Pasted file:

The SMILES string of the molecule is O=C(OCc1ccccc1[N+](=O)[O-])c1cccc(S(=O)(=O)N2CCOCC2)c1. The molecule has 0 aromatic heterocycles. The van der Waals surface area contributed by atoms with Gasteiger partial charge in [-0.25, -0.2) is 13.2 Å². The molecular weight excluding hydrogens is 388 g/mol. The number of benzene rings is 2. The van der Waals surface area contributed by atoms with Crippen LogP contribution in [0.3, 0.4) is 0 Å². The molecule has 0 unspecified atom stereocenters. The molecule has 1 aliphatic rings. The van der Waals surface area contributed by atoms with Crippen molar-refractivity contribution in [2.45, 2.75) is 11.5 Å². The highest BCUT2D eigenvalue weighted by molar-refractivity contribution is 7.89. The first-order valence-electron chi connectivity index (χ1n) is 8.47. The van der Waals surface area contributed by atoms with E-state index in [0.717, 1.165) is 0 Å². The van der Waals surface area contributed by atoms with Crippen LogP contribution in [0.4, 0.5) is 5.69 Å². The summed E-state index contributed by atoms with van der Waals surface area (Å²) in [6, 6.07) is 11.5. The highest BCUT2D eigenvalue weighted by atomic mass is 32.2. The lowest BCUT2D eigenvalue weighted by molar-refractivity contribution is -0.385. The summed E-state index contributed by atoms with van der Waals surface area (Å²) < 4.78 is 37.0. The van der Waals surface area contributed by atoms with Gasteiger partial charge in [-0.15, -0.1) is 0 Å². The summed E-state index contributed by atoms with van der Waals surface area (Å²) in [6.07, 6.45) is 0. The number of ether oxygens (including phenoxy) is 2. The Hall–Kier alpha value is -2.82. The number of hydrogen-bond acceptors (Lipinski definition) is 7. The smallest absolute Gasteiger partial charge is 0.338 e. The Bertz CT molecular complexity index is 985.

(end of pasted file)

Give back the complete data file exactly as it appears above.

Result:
The SMILES string of the molecule is O=C(OCc1ccccc1[N+](=O)[O-])c1cccc(S(=O)(=O)N2CCOCC2)c1. The molecule has 0 aromatic heterocycles. The van der Waals surface area contributed by atoms with Gasteiger partial charge in [-0.25, -0.2) is 13.2 Å². The molecular weight excluding hydrogens is 388 g/mol. The number of benzene rings is 2. The van der Waals surface area contributed by atoms with Crippen LogP contribution in [0.3, 0.4) is 0 Å². The molecule has 0 unspecified atom stereocenters. The molecule has 1 aliphatic rings. The van der Waals surface area contributed by atoms with Crippen molar-refractivity contribution in [2.45, 2.75) is 11.5 Å². The highest BCUT2D eigenvalue weighted by molar-refractivity contribution is 7.89. The first-order valence-electron chi connectivity index (χ1n) is 8.47. The van der Waals surface area contributed by atoms with E-state index in [0.717, 1.165) is 0 Å². The van der Waals surface area contributed by atoms with Crippen LogP contribution in [0.4, 0.5) is 5.69 Å². The summed E-state index contributed by atoms with van der Waals surface area (Å²) in [6, 6.07) is 11.5. The highest BCUT2D eigenvalue weighted by atomic mass is 32.2. The lowest BCUT2D eigenvalue weighted by molar-refractivity contribution is -0.385. The summed E-state index contributed by atoms with van der Waals surface area (Å²) < 4.78 is 37.0. The van der Waals surface area contributed by atoms with Gasteiger partial charge in [-0.15, -0.1) is 0 Å². The summed E-state index contributed by atoms with van der Waals surface area (Å²) in [6.07, 6.45) is 0. The number of ether oxygens (including phenoxy) is 2. The Hall–Kier alpha value is -2.82. The number of hydrogen-bond acceptors (Lipinski definition) is 7. The smallest absolute Gasteiger partial charge is 0.338 e. The Bertz CT molecular complexity index is 985.